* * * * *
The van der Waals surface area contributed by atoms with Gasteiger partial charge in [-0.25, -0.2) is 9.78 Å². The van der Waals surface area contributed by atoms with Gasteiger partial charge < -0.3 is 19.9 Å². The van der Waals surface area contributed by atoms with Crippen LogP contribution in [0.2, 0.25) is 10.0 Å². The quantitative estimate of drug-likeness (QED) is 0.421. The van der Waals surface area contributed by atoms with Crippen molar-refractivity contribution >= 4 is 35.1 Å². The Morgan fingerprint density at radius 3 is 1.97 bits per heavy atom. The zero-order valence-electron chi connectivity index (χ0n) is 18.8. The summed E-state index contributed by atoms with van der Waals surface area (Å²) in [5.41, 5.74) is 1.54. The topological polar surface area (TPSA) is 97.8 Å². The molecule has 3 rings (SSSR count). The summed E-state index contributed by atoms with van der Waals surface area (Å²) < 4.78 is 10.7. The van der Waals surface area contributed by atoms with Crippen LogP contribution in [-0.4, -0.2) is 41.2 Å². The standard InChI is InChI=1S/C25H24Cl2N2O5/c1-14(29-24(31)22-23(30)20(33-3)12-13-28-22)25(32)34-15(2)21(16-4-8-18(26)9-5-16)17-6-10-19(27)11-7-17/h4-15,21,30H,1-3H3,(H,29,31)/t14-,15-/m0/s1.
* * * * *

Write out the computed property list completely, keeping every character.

The van der Waals surface area contributed by atoms with Gasteiger partial charge in [-0.25, -0.2) is 9.78 Å². The van der Waals surface area contributed by atoms with Gasteiger partial charge < -0.3 is 19.9 Å². The van der Waals surface area contributed by atoms with Crippen LogP contribution in [0.2, 0.25) is 10.0 Å². The quantitative estimate of drug-likeness (QED) is 0.421. The van der Waals surface area contributed by atoms with Crippen molar-refractivity contribution >= 4 is 35.1 Å². The Morgan fingerprint density at radius 3 is 1.97 bits per heavy atom. The zero-order valence-electron chi connectivity index (χ0n) is 18.8. The summed E-state index contributed by atoms with van der Waals surface area (Å²) in [5.41, 5.74) is 1.54. The topological polar surface area (TPSA) is 97.8 Å². The molecule has 3 rings (SSSR count). The summed E-state index contributed by atoms with van der Waals surface area (Å²) < 4.78 is 10.7. The van der Waals surface area contributed by atoms with Crippen LogP contribution in [-0.4, -0.2) is 41.2 Å². The standard InChI is InChI=1S/C25H24Cl2N2O5/c1-14(29-24(31)22-23(30)20(33-3)12-13-28-22)25(32)34-15(2)21(16-4-8-18(26)9-5-16)17-6-10-19(27)11-7-17/h4-15,21,30H,1-3H3,(H,29,31)/t14-,15-/m0/s1.